Fun things to do this summer in Cape Town: #Be a tourist in your own city

#Once…upon a time:

We were tourists in our own city. And as funny as it may sound you could say that it was purely an exercise in doing something most locals never do, let alone think of doing. And even though we could’ve come up with a million reasons as to why we should; such as keeping the everyday city humdrum at bay. It was in its simplest form a question of; why would we not? And would prove to be all the Nomadic team needed to (literally) step out the front door and cross the road.

But where to start, here’s a clue; don’t come home for the evening. No, not like you usually would but like a tourist, with nowhere to stay. So what do you do? Book yourself into a backpacking hostel silly! It’s the quintessential prerequisite to being a tourist. Especially if you’re on a shoestring budget and you know, like to meet fellow travellers such as yourself.

And the city of Cape Town is chock full of them, just take a look at the listings online and you’ll notice that this city is the backpacking Mecca of South Africa. They’re literally on every corner with one in particular, Once…in Cape Town becoming our preferred choice. It was probably due to a combination of proximity and the fact that we had been privy to all their late night shenanigans from our apartment’s balcony. But, as it turned out we immediately absolved them of any past transgressions for possessing all the hallmarks of a great place to stay. Affordable, clean and boasting a board full of free daily activities to get involved in we knew then we had made the right choice. Especially after checking into our dorm room wherein their friendly staff immediately knighted us tourists in our home city.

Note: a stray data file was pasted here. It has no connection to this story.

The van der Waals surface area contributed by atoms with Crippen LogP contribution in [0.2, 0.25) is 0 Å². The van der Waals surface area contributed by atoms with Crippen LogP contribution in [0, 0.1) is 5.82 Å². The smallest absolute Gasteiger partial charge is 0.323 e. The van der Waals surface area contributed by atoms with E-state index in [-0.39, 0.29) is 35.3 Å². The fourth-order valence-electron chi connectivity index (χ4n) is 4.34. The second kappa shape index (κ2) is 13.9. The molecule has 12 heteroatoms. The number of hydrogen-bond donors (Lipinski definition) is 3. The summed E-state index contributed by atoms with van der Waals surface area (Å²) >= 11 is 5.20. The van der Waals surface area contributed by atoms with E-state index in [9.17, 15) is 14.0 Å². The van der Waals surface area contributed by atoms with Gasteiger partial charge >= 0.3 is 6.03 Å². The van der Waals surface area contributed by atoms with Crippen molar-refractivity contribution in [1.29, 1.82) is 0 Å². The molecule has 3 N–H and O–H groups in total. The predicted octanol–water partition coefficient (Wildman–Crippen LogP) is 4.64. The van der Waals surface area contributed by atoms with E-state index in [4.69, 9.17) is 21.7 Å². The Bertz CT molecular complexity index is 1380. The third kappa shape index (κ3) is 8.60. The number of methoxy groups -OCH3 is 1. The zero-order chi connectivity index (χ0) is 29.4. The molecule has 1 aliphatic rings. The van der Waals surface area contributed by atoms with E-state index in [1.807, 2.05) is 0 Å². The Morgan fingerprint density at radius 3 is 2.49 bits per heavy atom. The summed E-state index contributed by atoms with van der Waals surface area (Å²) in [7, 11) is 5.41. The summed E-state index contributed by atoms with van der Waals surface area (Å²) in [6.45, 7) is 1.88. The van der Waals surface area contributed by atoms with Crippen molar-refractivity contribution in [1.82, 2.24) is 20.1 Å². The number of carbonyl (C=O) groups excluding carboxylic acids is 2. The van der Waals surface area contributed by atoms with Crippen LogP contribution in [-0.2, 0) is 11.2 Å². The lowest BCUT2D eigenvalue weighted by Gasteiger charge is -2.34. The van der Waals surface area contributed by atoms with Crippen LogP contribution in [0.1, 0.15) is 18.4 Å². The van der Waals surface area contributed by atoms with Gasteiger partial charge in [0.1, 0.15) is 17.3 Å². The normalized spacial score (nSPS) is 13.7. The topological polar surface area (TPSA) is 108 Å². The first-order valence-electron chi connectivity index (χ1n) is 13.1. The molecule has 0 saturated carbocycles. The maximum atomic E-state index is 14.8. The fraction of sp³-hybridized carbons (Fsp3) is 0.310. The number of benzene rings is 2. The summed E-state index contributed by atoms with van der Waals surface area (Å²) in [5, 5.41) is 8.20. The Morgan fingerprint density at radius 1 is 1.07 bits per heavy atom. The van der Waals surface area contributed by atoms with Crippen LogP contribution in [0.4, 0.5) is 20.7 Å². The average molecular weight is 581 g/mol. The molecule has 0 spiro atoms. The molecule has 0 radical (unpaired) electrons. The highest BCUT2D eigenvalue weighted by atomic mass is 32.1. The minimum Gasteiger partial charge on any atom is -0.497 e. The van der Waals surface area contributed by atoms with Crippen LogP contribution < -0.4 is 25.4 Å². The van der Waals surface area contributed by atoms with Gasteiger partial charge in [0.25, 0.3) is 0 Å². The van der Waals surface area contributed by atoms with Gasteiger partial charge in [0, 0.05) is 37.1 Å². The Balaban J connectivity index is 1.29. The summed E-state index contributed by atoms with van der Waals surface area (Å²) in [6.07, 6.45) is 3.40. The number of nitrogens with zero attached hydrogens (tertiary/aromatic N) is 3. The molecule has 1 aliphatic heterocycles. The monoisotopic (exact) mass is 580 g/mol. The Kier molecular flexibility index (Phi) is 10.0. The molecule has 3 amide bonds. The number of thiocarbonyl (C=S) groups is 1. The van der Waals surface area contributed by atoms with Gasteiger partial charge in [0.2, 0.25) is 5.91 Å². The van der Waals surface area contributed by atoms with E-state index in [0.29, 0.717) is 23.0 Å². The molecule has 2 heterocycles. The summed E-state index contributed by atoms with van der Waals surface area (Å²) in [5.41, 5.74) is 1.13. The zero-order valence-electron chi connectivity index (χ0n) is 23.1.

Now if that was not enough how about throwing in a truly happening coffee shop to the mix. They did and surprise, surprise, Yours Truly – attached to the premises – was anything but a regular coffee shop. Think live bands, movie screenings and all round late night partying. This establishment it would seem does not know the meaning of an early night in. Just ask the local residents nearby and they’ll tell you the free coffee vouchers are always a welcome treat, it was something I would consider unique in its approach.

Much like being a tourist where meeting new people is something that just happens spontaneously. I mean where else would you normally bump into interesting characters like a life coach and a photographer? Probably if you like us just became tourists for a day or just rolled in those circles, And the best part is they themselves were not even  locals to Cape Town but then again who is? I mean when you live in Cape Town it’s as if everyday it’s a new city. And is probably why so many backpackers and immigrants make their way down to the Deep South. Just ask our new friends and they’ll tell you for a backpacker Cape Town has it all but unfortunately most locals just tend to overlook it. But no, not us not anymore as we all saluted each other local and foreigner alike.